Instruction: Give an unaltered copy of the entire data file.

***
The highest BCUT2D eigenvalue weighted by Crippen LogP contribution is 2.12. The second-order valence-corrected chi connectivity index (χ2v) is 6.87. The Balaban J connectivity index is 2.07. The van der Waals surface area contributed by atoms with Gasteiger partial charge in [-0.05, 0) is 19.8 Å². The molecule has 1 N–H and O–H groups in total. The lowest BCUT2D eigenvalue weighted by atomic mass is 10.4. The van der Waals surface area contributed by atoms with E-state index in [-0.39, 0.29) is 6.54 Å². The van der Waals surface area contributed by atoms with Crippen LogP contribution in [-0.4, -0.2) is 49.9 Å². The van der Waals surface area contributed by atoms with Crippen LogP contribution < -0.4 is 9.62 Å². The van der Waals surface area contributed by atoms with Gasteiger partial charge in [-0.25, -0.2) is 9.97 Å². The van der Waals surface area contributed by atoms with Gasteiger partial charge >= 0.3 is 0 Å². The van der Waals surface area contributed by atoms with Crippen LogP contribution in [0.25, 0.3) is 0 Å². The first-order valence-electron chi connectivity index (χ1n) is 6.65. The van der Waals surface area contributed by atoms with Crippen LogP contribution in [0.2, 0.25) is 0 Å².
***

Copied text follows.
The highest BCUT2D eigenvalue weighted by Crippen LogP contribution is 2.12. The second-order valence-corrected chi connectivity index (χ2v) is 6.87. The Balaban J connectivity index is 2.07. The van der Waals surface area contributed by atoms with Gasteiger partial charge in [-0.05, 0) is 19.8 Å². The molecule has 1 N–H and O–H groups in total. The lowest BCUT2D eigenvalue weighted by atomic mass is 10.4. The van der Waals surface area contributed by atoms with E-state index in [-0.39, 0.29) is 6.54 Å². The van der Waals surface area contributed by atoms with Crippen LogP contribution in [-0.4, -0.2) is 49.9 Å². The van der Waals surface area contributed by atoms with Crippen LogP contribution < -0.4 is 9.62 Å². The van der Waals surface area contributed by atoms with Gasteiger partial charge in [-0.25, -0.2) is 9.97 Å². The van der Waals surface area contributed by atoms with Gasteiger partial charge >= 0.3 is 0 Å². The van der Waals surface area contributed by atoms with Crippen LogP contribution in [0.25, 0.3) is 0 Å². The first-order valence-electron chi connectivity index (χ1n) is 6.65. The van der Waals surface area contributed by atoms with Crippen LogP contribution in [0.2, 0.25) is 0 Å².